Friday, 18 July 2014

How to Train Your Dragon 2

Does not drag-on.

“I am Fire. I am Death.” So claimed the beastly Smaug at the end of the most recent instalment of the Hobbit. The dragons in Dreamworks’ hefty box office property may not be as fascinating as Benedict Cumberbatch’s anthropomorphised titan, but then they are a whole lot better than Dragonheart, Eragon and all the other fantasy genre imitators.

After its embracing of the winged reptiles in the last film, the Viking town of Berk is a society thriving in prosperity and harmony. Once more, though, Hiccup (Jay Baruchel) and his cantankerous companion Toothless cause a stir when they discover that a malevolent warlord is assembling his own dragon army to achieve world domination.

Since Shrek reluctantly went into retirement four years ago, the only Dreamworks property to commercially rival Disney’s animated output has been the adaptation of Cressida Cowell’s book series. To the many fans of the original, this eagerly awaited sequel has lived up to the expectations. Kids will enjoy the pratfalls more than their older companions. It is not something I personally get excited over but who am I to judge?

Despite a relatively loose plot, director Dean DeBlois and his creative team have developed a successful formula for children’s movies which has an easygoing appeal. His ace card lies in the deft computer animation of the fantasy world, where each creature and location is given its own unique identity. The detailed way in which the different dragons interact with each other is a particularly nice touch and provides background entertainment to some of the slower scenes.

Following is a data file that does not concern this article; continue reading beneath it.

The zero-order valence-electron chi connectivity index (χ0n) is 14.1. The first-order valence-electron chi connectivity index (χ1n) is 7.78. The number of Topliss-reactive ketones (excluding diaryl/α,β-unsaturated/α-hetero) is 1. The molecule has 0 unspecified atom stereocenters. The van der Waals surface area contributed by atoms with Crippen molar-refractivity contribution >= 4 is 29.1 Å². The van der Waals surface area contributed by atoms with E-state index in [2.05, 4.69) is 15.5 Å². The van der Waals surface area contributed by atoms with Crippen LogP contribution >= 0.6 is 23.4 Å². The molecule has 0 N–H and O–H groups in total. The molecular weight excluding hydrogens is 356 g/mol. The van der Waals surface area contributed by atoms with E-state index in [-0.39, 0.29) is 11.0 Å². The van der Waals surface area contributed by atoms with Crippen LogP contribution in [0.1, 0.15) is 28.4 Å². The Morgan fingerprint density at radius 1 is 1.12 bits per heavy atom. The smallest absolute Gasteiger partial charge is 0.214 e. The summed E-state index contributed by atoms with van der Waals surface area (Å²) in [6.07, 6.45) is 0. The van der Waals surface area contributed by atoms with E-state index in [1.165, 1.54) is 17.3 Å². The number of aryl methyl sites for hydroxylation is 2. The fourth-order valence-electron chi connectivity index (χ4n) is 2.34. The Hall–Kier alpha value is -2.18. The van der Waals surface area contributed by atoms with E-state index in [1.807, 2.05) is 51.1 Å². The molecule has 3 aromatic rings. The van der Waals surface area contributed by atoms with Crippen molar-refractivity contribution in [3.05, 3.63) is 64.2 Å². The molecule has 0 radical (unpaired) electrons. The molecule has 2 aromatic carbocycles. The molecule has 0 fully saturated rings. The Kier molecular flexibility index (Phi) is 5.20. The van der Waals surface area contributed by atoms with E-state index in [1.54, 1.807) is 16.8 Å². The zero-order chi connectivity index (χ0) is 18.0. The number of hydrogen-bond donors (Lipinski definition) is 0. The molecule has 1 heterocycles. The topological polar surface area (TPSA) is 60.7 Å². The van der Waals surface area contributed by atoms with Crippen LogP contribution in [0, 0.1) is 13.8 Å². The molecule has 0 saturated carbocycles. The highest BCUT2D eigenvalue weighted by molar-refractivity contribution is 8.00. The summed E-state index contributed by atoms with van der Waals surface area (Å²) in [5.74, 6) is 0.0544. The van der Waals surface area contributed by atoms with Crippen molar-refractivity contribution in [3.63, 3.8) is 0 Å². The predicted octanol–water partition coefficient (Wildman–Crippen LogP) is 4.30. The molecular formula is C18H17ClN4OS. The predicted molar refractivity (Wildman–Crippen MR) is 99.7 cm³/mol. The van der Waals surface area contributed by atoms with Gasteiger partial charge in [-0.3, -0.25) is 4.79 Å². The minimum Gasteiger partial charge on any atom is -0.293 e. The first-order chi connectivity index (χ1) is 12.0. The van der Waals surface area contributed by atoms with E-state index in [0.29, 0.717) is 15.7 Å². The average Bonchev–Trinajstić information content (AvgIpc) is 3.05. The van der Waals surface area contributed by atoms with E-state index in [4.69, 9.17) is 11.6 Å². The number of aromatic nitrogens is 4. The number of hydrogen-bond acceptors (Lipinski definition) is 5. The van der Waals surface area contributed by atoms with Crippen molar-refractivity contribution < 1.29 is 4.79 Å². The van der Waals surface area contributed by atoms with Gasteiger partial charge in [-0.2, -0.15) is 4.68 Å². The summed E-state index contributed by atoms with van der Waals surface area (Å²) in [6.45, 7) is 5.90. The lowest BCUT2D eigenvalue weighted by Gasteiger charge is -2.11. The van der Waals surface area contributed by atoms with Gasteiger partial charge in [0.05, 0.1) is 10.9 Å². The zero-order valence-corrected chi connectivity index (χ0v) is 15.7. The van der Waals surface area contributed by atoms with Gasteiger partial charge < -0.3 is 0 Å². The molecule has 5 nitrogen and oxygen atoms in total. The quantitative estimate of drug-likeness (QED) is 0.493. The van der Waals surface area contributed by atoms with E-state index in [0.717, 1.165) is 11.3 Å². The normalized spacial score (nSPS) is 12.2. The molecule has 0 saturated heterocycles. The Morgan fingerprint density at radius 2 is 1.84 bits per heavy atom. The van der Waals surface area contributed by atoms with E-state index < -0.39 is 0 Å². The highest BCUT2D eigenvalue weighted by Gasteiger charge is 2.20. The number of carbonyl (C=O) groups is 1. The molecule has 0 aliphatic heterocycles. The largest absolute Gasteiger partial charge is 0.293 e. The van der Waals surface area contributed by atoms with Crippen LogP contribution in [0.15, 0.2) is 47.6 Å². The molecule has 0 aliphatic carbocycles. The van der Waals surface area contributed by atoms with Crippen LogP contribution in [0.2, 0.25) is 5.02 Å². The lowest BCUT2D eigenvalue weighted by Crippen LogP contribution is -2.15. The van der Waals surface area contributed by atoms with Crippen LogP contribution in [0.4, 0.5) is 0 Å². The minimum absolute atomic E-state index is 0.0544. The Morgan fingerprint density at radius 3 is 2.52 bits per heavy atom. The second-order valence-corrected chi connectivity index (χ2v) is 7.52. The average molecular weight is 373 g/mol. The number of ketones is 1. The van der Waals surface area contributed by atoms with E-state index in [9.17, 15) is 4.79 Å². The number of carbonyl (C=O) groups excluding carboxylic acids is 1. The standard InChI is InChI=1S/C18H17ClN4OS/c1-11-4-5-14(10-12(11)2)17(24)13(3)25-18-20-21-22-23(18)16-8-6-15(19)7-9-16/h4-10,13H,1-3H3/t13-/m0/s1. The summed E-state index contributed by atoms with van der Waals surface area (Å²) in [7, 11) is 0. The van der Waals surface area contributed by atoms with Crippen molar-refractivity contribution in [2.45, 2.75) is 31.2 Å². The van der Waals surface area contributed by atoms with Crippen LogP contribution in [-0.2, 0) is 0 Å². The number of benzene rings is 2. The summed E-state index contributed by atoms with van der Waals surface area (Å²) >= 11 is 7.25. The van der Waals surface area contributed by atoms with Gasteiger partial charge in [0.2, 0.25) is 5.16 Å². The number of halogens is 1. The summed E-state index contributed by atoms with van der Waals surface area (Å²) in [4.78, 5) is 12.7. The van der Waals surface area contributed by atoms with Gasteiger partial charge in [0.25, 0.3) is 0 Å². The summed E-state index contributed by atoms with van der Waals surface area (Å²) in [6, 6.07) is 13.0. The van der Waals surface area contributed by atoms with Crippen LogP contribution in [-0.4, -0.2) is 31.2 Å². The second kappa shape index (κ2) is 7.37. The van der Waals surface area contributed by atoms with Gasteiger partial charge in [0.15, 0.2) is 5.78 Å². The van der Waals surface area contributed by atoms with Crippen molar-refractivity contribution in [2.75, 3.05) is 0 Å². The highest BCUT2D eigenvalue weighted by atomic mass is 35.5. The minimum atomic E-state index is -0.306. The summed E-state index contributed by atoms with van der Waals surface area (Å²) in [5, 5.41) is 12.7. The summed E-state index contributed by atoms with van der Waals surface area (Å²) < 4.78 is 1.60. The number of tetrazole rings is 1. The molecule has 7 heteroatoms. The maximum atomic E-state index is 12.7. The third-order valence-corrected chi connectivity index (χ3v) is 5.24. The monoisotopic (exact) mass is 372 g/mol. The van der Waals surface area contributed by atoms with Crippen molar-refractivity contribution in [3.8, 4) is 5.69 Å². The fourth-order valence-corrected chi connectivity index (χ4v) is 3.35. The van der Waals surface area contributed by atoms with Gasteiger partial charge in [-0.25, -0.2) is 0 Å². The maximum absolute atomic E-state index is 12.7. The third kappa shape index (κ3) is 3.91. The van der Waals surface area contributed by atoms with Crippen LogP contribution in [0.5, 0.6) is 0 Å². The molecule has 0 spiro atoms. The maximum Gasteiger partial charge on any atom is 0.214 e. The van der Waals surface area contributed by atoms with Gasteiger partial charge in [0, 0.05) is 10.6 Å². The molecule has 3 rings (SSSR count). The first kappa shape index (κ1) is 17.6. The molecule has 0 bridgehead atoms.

Alongside Baruchel, Gerard Butler and Craig Ferguson return to lend their voices to the Vikings. Cate Blanchett also features in a role which is an already-spoiled spoiler from the trailers.

It is odd that half the cast speak in a Scottish highland accent while the rest settle for North American. But then, in a story where dragons are ridden like horses, you can’t really question the reality of the details.

Smaug would not be amused. Neither would Cnut (who was Danish – not Scottish).


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